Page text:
• Pick ripe fruit from trees and remove fallen fruit from the ground.

It is illegal in Florida to intentionally feed bears or leave out food or garbage that will attract bears and cause human-bear conflicts.

As bears increase their movements this time of year, they also increase the number of roads they cross. For the safety of yourself and bears, remember to slow down when driving, particularly on rural highways at dawn or dusk. Watch for road signs identifying bear crossing areas. Each year in Florida, an average of 240 Florida bears are killed after being hit by vehicles.

Having conflicts with bears? Call one of the FWC’s five regional offices. Go to, and click on “Contact Regional offices to find the phone number for your region. If you feel threatened by a bear or want to report someone who is either harming bears or intentionally feeding them, call the FWC’s Wildlife Alert Hotline at 888-404-FWCC (3922).

More information is available at, where you can access the “Guide to Living in Bear Country” brochure.

Help us help bears and other wildlife by purchasing the “Conserve Wildlife” tag at

4-H Summer Camps

4-H Summer Camps

The Okeechobee County 4-H Extension Program is, once again, excited to offer summer camps for the 2017 summer!

Camp Schedules are as follows:

H2O Camp:     June 12-16, June 19-23, June 26-30, July 24-28

Cooking Camp:    June 19-23, June 26-30, July 10-14, July 17-21

History Camp:     July 10-14, July 17-21

Horse Camp:       June 5-9, June 12-16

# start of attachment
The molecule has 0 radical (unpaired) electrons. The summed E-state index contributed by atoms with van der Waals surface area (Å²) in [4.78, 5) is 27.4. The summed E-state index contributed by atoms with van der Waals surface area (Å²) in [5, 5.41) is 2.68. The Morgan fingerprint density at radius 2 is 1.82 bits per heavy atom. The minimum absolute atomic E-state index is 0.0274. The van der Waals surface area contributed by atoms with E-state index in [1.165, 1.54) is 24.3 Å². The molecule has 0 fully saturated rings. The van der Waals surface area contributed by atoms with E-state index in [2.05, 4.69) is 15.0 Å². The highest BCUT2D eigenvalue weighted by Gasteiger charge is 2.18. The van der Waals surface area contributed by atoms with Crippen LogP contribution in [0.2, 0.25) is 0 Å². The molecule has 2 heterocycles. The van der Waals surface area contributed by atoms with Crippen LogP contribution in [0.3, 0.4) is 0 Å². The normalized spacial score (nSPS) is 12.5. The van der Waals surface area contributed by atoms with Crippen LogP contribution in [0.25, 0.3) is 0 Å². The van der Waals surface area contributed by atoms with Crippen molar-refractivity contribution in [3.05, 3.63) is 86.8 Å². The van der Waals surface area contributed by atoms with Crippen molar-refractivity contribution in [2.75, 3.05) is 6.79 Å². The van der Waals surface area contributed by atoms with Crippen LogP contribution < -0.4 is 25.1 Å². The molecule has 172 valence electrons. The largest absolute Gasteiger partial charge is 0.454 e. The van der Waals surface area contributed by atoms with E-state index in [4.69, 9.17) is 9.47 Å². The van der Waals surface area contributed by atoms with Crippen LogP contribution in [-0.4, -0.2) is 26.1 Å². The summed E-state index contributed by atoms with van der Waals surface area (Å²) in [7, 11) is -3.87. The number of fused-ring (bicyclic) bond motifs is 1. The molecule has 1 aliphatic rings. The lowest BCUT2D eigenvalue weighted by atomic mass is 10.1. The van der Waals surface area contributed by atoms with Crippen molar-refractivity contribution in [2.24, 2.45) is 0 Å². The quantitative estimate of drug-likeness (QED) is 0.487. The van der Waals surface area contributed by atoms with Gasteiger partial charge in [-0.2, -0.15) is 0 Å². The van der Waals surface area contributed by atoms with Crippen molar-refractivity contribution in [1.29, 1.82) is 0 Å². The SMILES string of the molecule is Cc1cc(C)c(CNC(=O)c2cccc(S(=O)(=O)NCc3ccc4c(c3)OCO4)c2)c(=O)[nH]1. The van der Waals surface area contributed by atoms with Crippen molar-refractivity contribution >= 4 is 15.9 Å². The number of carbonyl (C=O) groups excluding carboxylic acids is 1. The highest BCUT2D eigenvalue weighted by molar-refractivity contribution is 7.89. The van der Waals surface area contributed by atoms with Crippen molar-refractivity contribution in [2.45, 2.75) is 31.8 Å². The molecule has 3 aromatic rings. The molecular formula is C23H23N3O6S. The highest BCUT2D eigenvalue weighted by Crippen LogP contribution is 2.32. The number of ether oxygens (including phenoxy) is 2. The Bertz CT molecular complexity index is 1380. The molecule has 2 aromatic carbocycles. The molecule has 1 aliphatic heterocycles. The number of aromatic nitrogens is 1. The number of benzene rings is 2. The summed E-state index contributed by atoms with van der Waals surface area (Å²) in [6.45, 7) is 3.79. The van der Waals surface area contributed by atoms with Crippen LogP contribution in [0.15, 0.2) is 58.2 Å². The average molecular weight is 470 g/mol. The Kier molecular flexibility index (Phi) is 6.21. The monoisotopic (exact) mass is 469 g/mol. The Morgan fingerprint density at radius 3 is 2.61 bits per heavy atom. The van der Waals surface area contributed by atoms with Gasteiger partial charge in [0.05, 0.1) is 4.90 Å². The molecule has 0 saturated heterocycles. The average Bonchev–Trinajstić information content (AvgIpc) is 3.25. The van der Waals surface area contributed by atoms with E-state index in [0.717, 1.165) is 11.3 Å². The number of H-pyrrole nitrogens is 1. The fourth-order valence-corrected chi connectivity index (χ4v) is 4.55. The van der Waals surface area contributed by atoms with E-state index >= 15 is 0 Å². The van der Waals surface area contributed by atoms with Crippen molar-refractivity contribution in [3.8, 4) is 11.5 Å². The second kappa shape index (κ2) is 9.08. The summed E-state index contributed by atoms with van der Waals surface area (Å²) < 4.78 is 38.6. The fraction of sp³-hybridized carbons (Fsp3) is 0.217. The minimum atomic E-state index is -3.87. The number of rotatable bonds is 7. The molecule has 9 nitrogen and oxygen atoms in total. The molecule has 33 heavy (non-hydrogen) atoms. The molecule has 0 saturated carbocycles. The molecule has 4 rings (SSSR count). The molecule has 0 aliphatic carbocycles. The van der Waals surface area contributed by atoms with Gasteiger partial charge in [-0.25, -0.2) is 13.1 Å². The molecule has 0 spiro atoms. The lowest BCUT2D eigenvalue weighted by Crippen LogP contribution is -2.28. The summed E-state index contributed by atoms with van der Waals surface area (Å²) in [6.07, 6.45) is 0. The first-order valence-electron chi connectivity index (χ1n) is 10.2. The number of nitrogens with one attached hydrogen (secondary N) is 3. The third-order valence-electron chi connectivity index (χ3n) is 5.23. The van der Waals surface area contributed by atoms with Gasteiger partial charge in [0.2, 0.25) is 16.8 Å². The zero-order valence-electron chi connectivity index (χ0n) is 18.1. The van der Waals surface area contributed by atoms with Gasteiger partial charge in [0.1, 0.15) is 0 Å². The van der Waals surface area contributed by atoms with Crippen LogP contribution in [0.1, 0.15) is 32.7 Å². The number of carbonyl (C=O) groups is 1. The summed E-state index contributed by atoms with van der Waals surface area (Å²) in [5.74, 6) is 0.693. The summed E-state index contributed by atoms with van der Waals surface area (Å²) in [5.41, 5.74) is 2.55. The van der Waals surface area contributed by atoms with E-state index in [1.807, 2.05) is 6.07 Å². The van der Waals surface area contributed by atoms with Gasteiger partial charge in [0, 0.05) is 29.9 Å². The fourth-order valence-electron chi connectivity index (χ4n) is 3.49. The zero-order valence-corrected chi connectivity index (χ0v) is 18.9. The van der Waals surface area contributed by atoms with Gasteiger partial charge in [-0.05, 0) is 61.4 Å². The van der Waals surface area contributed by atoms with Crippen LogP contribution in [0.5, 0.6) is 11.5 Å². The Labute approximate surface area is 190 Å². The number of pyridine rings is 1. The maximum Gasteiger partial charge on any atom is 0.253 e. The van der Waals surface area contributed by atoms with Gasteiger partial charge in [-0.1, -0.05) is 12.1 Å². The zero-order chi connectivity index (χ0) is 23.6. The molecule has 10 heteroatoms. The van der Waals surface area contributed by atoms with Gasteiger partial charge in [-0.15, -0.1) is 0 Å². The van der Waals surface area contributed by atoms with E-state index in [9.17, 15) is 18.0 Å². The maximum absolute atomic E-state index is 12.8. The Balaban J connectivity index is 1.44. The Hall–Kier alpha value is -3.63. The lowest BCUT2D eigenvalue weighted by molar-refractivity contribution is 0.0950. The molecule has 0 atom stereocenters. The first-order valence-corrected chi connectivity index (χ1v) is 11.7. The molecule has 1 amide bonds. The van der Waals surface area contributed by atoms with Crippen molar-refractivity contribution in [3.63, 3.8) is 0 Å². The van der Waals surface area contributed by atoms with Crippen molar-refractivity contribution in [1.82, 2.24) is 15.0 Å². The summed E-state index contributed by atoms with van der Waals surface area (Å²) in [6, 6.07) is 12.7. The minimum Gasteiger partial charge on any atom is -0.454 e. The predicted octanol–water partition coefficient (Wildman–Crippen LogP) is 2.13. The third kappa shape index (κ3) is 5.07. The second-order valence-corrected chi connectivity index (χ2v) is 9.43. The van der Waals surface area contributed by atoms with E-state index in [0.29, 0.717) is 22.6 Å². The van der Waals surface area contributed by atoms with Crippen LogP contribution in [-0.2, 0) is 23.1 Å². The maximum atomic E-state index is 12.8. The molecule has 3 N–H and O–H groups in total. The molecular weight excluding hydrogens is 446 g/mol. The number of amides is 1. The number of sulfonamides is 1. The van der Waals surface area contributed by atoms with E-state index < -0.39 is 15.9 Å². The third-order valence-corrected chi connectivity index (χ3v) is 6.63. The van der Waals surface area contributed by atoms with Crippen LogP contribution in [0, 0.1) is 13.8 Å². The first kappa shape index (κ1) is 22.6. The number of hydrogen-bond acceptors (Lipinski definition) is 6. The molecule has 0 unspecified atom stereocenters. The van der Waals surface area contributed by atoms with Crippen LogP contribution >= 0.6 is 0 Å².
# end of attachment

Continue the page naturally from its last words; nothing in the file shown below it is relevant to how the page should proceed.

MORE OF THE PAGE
Shooting Sports Camp:    July 10-14

Before you submit forms and sign up for camps at the extension office consider these guidelines:

  • All registrations must be complete and accompanied by payment (cash or check) to be accepted
  • Each camp registration submitted must include the 2 page Health/Participation form
  • Horse Camp attendees must also complete the Horse Camp Packet (also below)
  • Completed registrations should be returned to the Okeechobee County Extension Office  (458 US Hwy 98 N)

Adult and Teen Counselor application packets are available at the Extension Office

See below for Registration Forms:

2017 H2O, History, Cooking Camps registration

2017 Health-Part. form for all camps


2017 Horse Camp registration

Horse Camp Packet

SUBJECT: Burn Ban Remains in Effect for Okeechobee County

SUBJECT: Burn Ban Remains in Effect for Okeechobee County

Okeechobee County Fire Chief, Ralph Franklin reminds all residents and visitors that a county wide burn ban that was implemented on February 23, 2017 remains in effect.

Okeechobee County is still experiencing extremely dry conditions and conditions remain dangerous for the spread of fire. The county has experienced several brush fire in recent weeks. These fires have resulting in large fires that have required resources for other counties to assist in extinguishing the fires. During these fires, homes, outbuildings and campers have been damaged or destroyed.

The county-wide burn ban prohibits the burning of yard trash and other types of fires such as campfires, bonfires, and burn barrels. The use of fireworks is also prohibited unless permitted by the Fire Chief having jurisdiction.

Residential outdoor cooking in a suitable piece of equipment designed to contain the fire, flame, and heat it generates is allowed. Burning permitted by The Florida Division of Forestry is exempt from this ban.